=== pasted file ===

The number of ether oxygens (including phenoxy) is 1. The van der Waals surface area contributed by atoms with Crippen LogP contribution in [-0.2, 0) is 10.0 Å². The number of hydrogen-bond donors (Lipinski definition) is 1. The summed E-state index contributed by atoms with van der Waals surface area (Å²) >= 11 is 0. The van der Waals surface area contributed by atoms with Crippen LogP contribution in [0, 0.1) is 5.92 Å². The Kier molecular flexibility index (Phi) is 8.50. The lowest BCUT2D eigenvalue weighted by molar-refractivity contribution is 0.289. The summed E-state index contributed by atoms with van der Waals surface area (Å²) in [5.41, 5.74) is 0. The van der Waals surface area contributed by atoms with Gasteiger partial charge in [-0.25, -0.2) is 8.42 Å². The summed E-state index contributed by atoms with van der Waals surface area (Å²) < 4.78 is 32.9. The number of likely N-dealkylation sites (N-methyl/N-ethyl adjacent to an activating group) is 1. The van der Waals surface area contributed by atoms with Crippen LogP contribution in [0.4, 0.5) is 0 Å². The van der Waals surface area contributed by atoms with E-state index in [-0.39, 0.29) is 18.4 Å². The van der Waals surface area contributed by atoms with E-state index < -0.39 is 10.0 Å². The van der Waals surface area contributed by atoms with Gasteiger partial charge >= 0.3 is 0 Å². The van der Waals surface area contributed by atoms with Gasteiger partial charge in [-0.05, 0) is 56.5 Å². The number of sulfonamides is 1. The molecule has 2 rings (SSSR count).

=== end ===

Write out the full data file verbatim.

The number of ether oxygens (including phenoxy) is 1. The van der Waals surface area contributed by atoms with Crippen LogP contribution in [-0.2, 0) is 10.0 Å². The number of hydrogen-bond donors (Lipinski definition) is 1. The summed E-state index contributed by atoms with van der Waals surface area (Å²) >= 11 is 0. The van der Waals surface area contributed by atoms with Crippen LogP contribution in [0, 0.1) is 5.92 Å². The Kier molecular flexibility index (Phi) is 8.50. The lowest BCUT2D eigenvalue weighted by molar-refractivity contribution is 0.289. The summed E-state index contributed by atoms with van der Waals surface area (Å²) in [5.41, 5.74) is 0. The van der Waals surface area contributed by atoms with Gasteiger partial charge in [-0.25, -0.2) is 8.42 Å². The summed E-state index contributed by atoms with van der Waals surface area (Å²) < 4.78 is 32.9. The number of likely N-dealkylation sites (N-methyl/N-ethyl adjacent to an activating group) is 1. The van der Waals surface area contributed by atoms with Crippen LogP contribution in [0.4, 0.5) is 0 Å². The van der Waals surface area contributed by atoms with E-state index in [-0.39, 0.29) is 18.4 Å². The van der Waals surface area contributed by atoms with E-state index < -0.39 is 10.0 Å². The van der Waals surface area contributed by atoms with Gasteiger partial charge >= 0.3 is 0 Å². The van der Waals surface area contributed by atoms with Gasteiger partial charge in [-0.05, 0) is 56.5 Å². The number of sulfonamides is 1. The molecule has 2 rings (SSSR count).